Commissioned Salesperson Exemption
If you are a sales employee and earn commission, perhaps you have been told you do not qualify for overtime. If so, that might be true. Both federal and state law require employers to pay “non-exempt” employees a minimum wage and overtime pay. One category of so-called exempt employees includes “Commissioned Salespeople.” Although a Commissioned Salesperson is a narrow category, employers tend to assume that any sales employee qualifies. As a result of employer’s mistakes, many employees miss out on the overtime pay to which they are entitled.What is the Commissioned Salesperson Exemption?
The Fair Labor Standards Act (“FLSA”) is the federal law that governs the minimum wage and overtime pay. It is important to note that an exemption is not based on the employee’s job title. An employer cannot exempt a sales person just by calling that sales person a Commissioned Salesperson. Instead, the exemption is based on the salesperson’s substantive responsibilities and pay.
In order to fall under the federal “Commissioned Salesperson” exemption, an employee must meet each of the following requirements:
- the employee must be employed by a retail or service establishment;
- the employee’s regular rate of pay must exceed one and one-half times the applicable minimum wage for every hour worked in a workweek in which the employee has worked overtime hours;
- more than half the employee’s total earnings must consist of commissions.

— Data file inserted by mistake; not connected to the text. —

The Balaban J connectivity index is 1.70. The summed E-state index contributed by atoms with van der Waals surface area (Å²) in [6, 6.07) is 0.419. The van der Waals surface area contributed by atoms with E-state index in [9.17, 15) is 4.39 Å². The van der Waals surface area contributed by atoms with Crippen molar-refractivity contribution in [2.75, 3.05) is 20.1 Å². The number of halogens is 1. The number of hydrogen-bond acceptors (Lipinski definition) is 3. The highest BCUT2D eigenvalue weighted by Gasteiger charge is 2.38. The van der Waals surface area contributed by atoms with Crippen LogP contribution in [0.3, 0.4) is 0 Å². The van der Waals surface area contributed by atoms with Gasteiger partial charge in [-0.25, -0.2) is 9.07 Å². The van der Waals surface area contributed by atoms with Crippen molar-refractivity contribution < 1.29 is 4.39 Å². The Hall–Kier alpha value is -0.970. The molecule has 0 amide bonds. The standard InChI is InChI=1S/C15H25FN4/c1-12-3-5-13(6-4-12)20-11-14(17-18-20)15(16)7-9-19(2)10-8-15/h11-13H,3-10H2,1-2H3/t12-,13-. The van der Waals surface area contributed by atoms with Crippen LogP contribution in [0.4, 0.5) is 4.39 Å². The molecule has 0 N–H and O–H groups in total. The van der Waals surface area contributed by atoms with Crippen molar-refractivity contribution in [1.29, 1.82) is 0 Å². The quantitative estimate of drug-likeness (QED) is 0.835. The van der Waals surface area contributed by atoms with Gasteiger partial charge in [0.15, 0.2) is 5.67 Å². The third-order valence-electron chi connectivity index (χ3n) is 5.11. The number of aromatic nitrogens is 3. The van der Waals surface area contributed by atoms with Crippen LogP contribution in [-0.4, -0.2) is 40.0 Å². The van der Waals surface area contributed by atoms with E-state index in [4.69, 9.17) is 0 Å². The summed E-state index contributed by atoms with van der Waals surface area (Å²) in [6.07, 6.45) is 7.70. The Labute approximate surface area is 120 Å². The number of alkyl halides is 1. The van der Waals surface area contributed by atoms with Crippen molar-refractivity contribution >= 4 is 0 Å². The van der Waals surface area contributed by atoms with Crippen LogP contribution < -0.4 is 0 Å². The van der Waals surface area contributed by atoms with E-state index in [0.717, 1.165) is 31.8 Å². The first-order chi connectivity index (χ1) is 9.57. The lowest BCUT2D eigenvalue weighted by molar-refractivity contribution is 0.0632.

The California Labor Code’s definition is largely similar, but operates differently. Both California and federal law exempt employees whose regular rate of pay exceeds one and one-half times the applicable minimum wage for every hour worked in a workweek in which the employee has worked overtime. Federal law allows employers to consider commissions paid in one pay period to subsequent pay periods in order to calculate the employee’s pay rate. But California does not allow this. In California, the exemption only applies if the employee earns one and one-half times the rate of pay in each pay period. This effectively makes it harder for California employers to exempt salespeople and gives salespeople more opportunities to earn overtime.Employers Often Err in Applying the Commissioned Salesperson Exemption
The rules regarding the Commissioned Salesperson exemption are confusing. So it is not uncommon for employers to misapply the exemption. Many employers assume that any employee who works in sales falls under the exemption, but this is not true.Contact a Misclassification Lawyer Today
If you work in sales and believe your employer has improperly denied you overtime pay--you might be right. An experienced employee misclassification lawyer can help you collect the overtime pay you have earned. Contact the skilled attorneys at Nassiri Law Group, at 714-937-2020 to schedule a free case evaluation.